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  • 21 Jan 2014 8:23 PM | Nathan Jones (Administrator)

    Helping your fish survive helps you

     

    By Guest Columnist Amanda Nalley

     

    Imagine for a minute you are out to sea, line wet, with about 150 feet of water separating boat from the bottom. You feel a tug. Instinct kicks in and you want to yank up to set the hook, but you remember that doesn’t work with circle hooks, a required gear when fishing for reef fish like snapper and grouper in all Gulf waters and in federal waters of the Atlantic south of 28 degrees north latitude. So you gently start reeling it in, hoping nothing eats your catch before you can get it to the boat.

    Alas, the fish surfaces, but it is too small to keep and it seems to be experiencing barotrauma, a condition that occurs when the gases in the swim bladder expand after being brought to the surface from depth.

    STOP! The choices you make from here on can greatly impact whether or not that fish you are about to release survives to be caught another day. Do you know what to do?

    Post-release fish survival should be important to all anglers. The more fish that survive being caught and subsequently released, the more fish there will be in general. This can eventually mean extension of open seasons, increases in bag limits and more successful fishing trips.

    While every situation is different, there are plenty of things you can do to help maximize the survival of fish you plan on releasing, from using wet hands when touching a fish to holding your catch horizontally. Matching your gear to the size fish you are targeting can help shorten the time it takes to get the fish to the boat, which can help a fish survive if released because it will be less exhausted.

    If your fish is experiencing barotrauma, time is of the essence. Barotrauma can potentially cause injury to the internal organs as they are pushed out of the body (signs of this include stomach protruding from mouth, intestines protruding from the anus, eyes bulging out and bloated belly).

    There are two main types of tools currently used to help relieve the effects of barotrauma. Venting tools are hollow, sharpened devices (think a syringe without the plunger) that can be used to release the expanded gases. Descending devices, which are used to send the fish back down to depth, also have promise.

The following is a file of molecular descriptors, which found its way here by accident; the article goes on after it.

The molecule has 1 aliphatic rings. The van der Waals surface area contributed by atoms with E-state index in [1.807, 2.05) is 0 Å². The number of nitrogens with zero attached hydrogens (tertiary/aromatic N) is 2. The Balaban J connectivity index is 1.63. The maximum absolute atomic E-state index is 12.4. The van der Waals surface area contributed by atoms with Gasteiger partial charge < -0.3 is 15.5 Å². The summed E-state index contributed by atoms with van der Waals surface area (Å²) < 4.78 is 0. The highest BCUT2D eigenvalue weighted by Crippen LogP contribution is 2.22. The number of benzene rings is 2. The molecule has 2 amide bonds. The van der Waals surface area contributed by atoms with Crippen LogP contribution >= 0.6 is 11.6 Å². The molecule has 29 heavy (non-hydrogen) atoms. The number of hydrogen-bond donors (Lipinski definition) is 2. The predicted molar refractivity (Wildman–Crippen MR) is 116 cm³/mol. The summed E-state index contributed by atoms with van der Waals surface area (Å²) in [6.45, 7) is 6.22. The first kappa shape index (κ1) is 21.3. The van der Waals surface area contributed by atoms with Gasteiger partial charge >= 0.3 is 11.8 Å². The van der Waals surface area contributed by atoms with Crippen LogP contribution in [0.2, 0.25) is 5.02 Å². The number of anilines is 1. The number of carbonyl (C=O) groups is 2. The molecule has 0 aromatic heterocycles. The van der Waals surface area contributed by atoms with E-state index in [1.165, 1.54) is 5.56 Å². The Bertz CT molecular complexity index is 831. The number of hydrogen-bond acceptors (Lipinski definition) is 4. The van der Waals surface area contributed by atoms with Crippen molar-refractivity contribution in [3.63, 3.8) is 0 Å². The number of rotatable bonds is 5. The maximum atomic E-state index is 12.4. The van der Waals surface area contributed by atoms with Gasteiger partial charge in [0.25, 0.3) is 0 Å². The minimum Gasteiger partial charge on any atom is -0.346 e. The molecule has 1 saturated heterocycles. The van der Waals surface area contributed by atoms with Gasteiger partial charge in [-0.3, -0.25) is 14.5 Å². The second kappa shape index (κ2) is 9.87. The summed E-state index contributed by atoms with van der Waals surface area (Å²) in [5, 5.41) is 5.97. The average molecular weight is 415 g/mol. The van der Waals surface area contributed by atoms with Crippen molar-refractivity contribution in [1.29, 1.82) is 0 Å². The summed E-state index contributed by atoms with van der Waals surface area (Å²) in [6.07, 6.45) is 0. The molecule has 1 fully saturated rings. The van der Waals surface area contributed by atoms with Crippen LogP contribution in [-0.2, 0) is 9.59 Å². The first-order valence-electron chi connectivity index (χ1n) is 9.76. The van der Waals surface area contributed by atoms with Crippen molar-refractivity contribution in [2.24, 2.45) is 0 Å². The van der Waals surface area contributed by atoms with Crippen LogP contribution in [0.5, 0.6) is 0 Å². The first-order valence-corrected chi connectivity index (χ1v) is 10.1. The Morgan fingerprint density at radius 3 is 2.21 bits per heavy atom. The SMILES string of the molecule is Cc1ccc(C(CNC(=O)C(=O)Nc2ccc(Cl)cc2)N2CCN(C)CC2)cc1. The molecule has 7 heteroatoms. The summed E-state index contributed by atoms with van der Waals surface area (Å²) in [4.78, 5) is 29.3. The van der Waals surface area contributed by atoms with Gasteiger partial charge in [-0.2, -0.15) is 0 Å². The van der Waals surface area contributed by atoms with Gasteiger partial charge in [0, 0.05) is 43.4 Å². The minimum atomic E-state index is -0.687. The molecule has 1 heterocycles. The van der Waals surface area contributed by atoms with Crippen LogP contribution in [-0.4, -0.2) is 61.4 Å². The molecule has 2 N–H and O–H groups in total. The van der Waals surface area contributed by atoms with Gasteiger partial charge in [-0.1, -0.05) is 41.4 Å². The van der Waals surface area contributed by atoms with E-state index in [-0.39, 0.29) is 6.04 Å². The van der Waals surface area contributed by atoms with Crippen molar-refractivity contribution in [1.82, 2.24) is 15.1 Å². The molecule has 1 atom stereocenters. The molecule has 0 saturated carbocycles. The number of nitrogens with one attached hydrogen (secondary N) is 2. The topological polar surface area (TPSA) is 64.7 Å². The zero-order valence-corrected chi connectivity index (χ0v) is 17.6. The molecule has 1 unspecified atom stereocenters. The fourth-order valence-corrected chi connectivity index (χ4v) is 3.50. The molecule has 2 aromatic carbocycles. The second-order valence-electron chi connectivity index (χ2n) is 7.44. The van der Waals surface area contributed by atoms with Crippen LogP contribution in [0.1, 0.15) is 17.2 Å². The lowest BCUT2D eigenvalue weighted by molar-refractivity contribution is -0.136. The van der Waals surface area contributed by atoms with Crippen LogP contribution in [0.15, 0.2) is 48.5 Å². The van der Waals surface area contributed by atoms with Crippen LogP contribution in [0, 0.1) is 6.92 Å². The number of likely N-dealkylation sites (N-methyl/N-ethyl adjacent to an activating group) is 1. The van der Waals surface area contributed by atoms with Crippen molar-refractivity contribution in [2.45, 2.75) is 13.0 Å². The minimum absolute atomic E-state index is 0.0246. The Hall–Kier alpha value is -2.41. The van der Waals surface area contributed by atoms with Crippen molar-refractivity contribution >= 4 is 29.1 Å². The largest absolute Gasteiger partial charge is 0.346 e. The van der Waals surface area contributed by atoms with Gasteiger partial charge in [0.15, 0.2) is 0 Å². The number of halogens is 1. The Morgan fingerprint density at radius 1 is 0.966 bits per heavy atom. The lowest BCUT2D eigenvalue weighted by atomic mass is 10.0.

Until recently, it has been required to have and use venting tools when fishing for reef fish in the Gulf, but this requirement was removed in federal waters last year and the Florida Fish and Wildlife Conservation Commission (FWC) voted to remove the requirement in state waters last November. The rule change should go in effect around the end of the month.

    The removal of this rule will give anglers the ability to choose the best method to maximize survival of released fish.

    For example, on a hot summer day, using a descending device might be a better option because you are quickly returning the fish to the cooler water at the bottom.

    And while venting, when done correctly can help, not all fish need to be vented.

    Both tools have advantages and disadvantages.

    Hit a hot spot? It is possible to vent and release several fish in the same amount of time it would take to descend a single fish. Then again, not everyone feels confident on when, where and how to vent. Going too deep or venting in the wrong place can cause more damage than good.

    But you also need to know what you are doing when using a descending device. If done incorrectly, the fish may come loose too soon. Descending devices also can require the dedication of a rod, which is used to bring the descending device down and back up again.

    While both devices can be homemade or purchased and while both are inexpensive, descending devices can cost, on average, slightly more than venting tools. Both devices also come in various sizes, but venting tools tend to generally be smaller than descending devices and do not take up a lot of space in an already-crowded tackle box.

    Either way, the choice is yours. So shop around, be sure to read the instructions thoroughly and, hopefully, take home a keeper or two.

    For more on how to make sure your fish survives release, visit MyFWC.com/Fishing and click on “Saltwater,” “Recreational Regulations” and “Fish Handling.”
  • 18 Jan 2014 12:52 PM | Jeff Page (Administrator)

    By Guest Columnist Amanda Nalley

     

    Imagine for a minute you are out to sea, line wet, with about 150 feet of water separating boat from the bottom. You feel a tug. Instinct kicks in and you want to yank up to set the hook, but you remember that doesn’t work with circle hooks, a required gear when fishing for reef fish like snapper and grouper in all Gulf waters and in federal waters of the Atlantic south of 28 degrees north latitude. So you gently start reeling it in, hoping nothing eats your catch before you can get it to the boat.

    Alas, the fish surfaces, but it is too small to keep and it seems to be experiencing barotrauma, a condition that occurs when the gases in the swim bladder expand after being brought to the surface from depth.